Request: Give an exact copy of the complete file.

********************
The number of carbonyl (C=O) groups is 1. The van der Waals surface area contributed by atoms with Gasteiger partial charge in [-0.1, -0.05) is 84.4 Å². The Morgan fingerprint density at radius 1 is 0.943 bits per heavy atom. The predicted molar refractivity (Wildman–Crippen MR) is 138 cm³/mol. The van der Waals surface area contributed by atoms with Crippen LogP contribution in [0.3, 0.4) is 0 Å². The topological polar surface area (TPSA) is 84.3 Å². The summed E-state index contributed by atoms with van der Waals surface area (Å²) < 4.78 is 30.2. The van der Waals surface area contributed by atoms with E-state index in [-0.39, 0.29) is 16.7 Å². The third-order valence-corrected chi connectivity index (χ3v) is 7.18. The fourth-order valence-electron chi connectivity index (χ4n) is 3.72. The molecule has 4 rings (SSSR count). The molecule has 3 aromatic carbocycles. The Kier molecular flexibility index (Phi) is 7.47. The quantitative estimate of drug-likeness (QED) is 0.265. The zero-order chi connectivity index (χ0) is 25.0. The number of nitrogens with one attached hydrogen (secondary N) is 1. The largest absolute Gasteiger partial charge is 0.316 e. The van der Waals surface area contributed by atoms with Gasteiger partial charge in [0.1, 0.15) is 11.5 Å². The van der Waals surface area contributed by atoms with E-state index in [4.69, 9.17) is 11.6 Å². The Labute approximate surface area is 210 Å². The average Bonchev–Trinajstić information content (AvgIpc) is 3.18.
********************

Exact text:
The number of carbonyl (C=O) groups is 1. The van der Waals surface area contributed by atoms with Gasteiger partial charge in [-0.1, -0.05) is 84.4 Å². The Morgan fingerprint density at radius 1 is 0.943 bits per heavy atom. The predicted molar refractivity (Wildman–Crippen MR) is 138 cm³/mol. The van der Waals surface area contributed by atoms with Crippen LogP contribution in [0.3, 0.4) is 0 Å². The topological polar surface area (TPSA) is 84.3 Å². The summed E-state index contributed by atoms with van der Waals surface area (Å²) < 4.78 is 30.2. The van der Waals surface area contributed by atoms with E-state index in [-0.39, 0.29) is 16.7 Å². The third-order valence-corrected chi connectivity index (χ3v) is 7.18. The fourth-order valence-electron chi connectivity index (χ4n) is 3.72. The molecule has 4 rings (SSSR count). The molecule has 3 aromatic carbocycles. The Kier molecular flexibility index (Phi) is 7.47. The quantitative estimate of drug-likeness (QED) is 0.265. The zero-order chi connectivity index (χ0) is 25.0. The number of nitrogens with one attached hydrogen (secondary N) is 1. The largest absolute Gasteiger partial charge is 0.316 e. The van der Waals surface area contributed by atoms with Gasteiger partial charge in [0.1, 0.15) is 11.5 Å². The van der Waals surface area contributed by atoms with E-state index in [4.69, 9.17) is 11.6 Å². The Labute approximate surface area is 210 Å². The average Bonchev–Trinajstić information content (AvgIpc) is 3.18.